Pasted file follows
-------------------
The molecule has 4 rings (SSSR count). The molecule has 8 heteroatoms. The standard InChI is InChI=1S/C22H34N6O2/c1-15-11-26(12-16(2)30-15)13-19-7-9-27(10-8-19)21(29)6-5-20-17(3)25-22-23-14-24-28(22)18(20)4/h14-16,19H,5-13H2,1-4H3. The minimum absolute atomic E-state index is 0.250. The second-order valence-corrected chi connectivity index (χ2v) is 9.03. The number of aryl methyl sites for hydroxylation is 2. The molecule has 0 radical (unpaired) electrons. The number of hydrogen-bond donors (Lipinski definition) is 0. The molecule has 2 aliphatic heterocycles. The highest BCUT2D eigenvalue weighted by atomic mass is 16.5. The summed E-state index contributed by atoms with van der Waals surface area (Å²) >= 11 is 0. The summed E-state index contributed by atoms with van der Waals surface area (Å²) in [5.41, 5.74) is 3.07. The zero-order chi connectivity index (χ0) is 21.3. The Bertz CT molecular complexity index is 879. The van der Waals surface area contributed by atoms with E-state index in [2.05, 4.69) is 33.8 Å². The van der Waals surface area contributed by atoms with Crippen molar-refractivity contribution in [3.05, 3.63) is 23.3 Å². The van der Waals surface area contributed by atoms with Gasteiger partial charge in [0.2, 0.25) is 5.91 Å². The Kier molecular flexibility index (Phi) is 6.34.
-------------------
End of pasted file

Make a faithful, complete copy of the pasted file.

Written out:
The molecule has 4 rings (SSSR count). The molecule has 8 heteroatoms. The standard InChI is InChI=1S/C22H34N6O2/c1-15-11-26(12-16(2)30-15)13-19-7-9-27(10-8-19)21(29)6-5-20-17(3)25-22-23-14-24-28(22)18(20)4/h14-16,19H,5-13H2,1-4H3. The minimum absolute atomic E-state index is 0.250. The second-order valence-corrected chi connectivity index (χ2v) is 9.03. The number of aryl methyl sites for hydroxylation is 2. The molecule has 0 radical (unpaired) electrons. The number of hydrogen-bond donors (Lipinski definition) is 0. The molecule has 2 aliphatic heterocycles. The highest BCUT2D eigenvalue weighted by atomic mass is 16.5. The summed E-state index contributed by atoms with van der Waals surface area (Å²) >= 11 is 0. The summed E-state index contributed by atoms with van der Waals surface area (Å²) in [5.41, 5.74) is 3.07. The zero-order chi connectivity index (χ0) is 21.3. The Bertz CT molecular complexity index is 879. The van der Waals surface area contributed by atoms with E-state index in [2.05, 4.69) is 33.8 Å². The van der Waals surface area contributed by atoms with Crippen molar-refractivity contribution in [3.05, 3.63) is 23.3 Å². The van der Waals surface area contributed by atoms with Gasteiger partial charge in [0.2, 0.25) is 5.91 Å². The Kier molecular flexibility index (Phi) is 6.34.